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Young Breakfast Skippers Lack Vital Nutrients
Calcium, iron and folate may be shortchanged when morning meal is missed

By Randy Dotinga

THURSDAY, Aug. 17, 2017 (HealthDay News) -- Mom was right -- eating breakfast really is important.

Without it, kids may not get recommended amounts of nutrients, British researchers suggest.

"This study provides evidence that breakfast is key for parents to ensure that their children are getting the nutrition they need," said senior study author Gerda Pot, a lecturer in nutritional sciences at King's College London.

The researchers used food diaries to track the diets of more than 800 children aged 4 to 10 and nearly 900 kids aged 11 to 18. Their food intake was tracked from 2008 to 2012. The researchers compared levels of key nutrients that the kids ate to British nutrition guidelines

For the study, breakfast was defined as more than 100 calories of food between 6 and 9 a.m. Although the study wasn't designed to prove a cause-and-effect relationship, the researchers did find that breakfast skippers had lower levels of nutrients such as folate, calcium, iron and iodine.

For example, nearly a third of those who skipped breakfast didn't meet the minimum recommended intake of iron, compared to about 4 percent of those who ate breakfast. Almost 20 percent of breakfast skippers didn't meet calcium guidelines, compared to 3 percent of those who had breakfast.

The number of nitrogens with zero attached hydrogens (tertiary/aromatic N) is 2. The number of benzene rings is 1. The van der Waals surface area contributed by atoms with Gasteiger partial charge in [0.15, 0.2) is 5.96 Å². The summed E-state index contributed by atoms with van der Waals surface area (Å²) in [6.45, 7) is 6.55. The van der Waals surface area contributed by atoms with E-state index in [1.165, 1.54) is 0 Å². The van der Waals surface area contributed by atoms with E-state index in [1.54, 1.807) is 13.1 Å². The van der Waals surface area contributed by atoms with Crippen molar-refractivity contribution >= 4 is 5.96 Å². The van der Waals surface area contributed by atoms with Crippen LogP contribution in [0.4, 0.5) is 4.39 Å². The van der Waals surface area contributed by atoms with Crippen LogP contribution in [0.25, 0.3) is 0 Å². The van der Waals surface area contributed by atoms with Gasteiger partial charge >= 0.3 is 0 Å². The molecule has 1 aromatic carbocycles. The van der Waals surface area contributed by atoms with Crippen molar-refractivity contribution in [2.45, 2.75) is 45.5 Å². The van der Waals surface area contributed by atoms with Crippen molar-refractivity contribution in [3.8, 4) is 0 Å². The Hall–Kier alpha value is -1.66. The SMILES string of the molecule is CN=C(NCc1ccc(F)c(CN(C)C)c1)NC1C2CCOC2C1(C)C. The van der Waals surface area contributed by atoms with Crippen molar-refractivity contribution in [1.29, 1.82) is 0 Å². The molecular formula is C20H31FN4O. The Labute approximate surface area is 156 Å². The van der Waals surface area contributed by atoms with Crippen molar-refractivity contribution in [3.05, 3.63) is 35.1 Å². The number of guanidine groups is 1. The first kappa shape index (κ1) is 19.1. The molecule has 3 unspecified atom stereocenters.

The researchers found that about 7 percent of 4-to 10-year-olds missed breakfast every day, compared to more than a quarter of the older kids. The researchers suspect this difference is because parents have more say in what the younger kids are eating.

"Further studies that investigate specific foods and dietary quality would help to identify if the differences are due to the different types of breakfast being eaten by different age groups, as well as provide more insight into the impact of breakfast on dietary quality overall," Pot said in a King's College news release.

The study was published Aug. 16 in the British Journal of Nutrition.

More information

For more about children and nutrition, visit the American Academy of Pediatrics.

SOURCE: King's College London, press release, Aug. 16, 2017

Copyright © 2017 HealthDay. All rights reserved. URL:http://consumer.healthday.com/Article.asp?AID=725603

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